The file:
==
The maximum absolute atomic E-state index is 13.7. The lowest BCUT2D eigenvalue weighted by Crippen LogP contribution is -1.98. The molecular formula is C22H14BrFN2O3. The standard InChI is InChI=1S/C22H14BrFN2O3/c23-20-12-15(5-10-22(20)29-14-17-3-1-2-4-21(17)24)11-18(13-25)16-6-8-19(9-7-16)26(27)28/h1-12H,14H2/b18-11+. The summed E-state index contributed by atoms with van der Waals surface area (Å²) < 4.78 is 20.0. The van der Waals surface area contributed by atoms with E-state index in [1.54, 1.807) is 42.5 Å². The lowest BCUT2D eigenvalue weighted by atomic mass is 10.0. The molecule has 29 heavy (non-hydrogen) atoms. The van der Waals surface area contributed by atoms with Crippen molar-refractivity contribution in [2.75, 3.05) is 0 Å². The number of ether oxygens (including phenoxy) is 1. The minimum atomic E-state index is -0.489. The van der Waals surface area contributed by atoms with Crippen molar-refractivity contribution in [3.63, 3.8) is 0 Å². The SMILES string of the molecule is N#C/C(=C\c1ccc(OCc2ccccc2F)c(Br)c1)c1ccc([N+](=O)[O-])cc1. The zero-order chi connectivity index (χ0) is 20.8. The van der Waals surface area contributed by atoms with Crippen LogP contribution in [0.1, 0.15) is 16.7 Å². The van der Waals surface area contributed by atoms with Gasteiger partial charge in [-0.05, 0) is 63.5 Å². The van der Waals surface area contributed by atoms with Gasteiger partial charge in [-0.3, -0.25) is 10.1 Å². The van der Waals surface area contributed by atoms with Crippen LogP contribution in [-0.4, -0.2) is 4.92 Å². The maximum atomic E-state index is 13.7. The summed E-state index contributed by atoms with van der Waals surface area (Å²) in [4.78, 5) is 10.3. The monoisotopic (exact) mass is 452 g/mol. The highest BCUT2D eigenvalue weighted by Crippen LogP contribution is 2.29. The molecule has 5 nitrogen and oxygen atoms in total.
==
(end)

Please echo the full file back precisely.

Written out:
The maximum absolute atomic E-state index is 13.7. The lowest BCUT2D eigenvalue weighted by Crippen LogP contribution is -1.98. The molecular formula is C22H14BrFN2O3. The standard InChI is InChI=1S/C22H14BrFN2O3/c23-20-12-15(5-10-22(20)29-14-17-3-1-2-4-21(17)24)11-18(13-25)16-6-8-19(9-7-16)26(27)28/h1-12H,14H2/b18-11+. The summed E-state index contributed by atoms with van der Waals surface area (Å²) < 4.78 is 20.0. The van der Waals surface area contributed by atoms with E-state index in [1.54, 1.807) is 42.5 Å². The lowest BCUT2D eigenvalue weighted by atomic mass is 10.0. The molecule has 29 heavy (non-hydrogen) atoms. The van der Waals surface area contributed by atoms with Crippen molar-refractivity contribution in [2.75, 3.05) is 0 Å². The number of ether oxygens (including phenoxy) is 1. The minimum atomic E-state index is -0.489. The van der Waals surface area contributed by atoms with Crippen molar-refractivity contribution in [3.63, 3.8) is 0 Å². The SMILES string of the molecule is N#C/C(=C\c1ccc(OCc2ccccc2F)c(Br)c1)c1ccc([N+](=O)[O-])cc1. The zero-order chi connectivity index (χ0) is 20.8. The van der Waals surface area contributed by atoms with Crippen LogP contribution in [0.1, 0.15) is 16.7 Å². The van der Waals surface area contributed by atoms with Gasteiger partial charge in [-0.05, 0) is 63.5 Å². The van der Waals surface area contributed by atoms with Gasteiger partial charge in [-0.3, -0.25) is 10.1 Å². The van der Waals surface area contributed by atoms with Crippen LogP contribution in [-0.4, -0.2) is 4.92 Å². The maximum atomic E-state index is 13.7. The summed E-state index contributed by atoms with van der Waals surface area (Å²) in [4.78, 5) is 10.3. The monoisotopic (exact) mass is 452 g/mol. The highest BCUT2D eigenvalue weighted by Crippen LogP contribution is 2.29. The molecule has 5 nitrogen and oxygen atoms in total.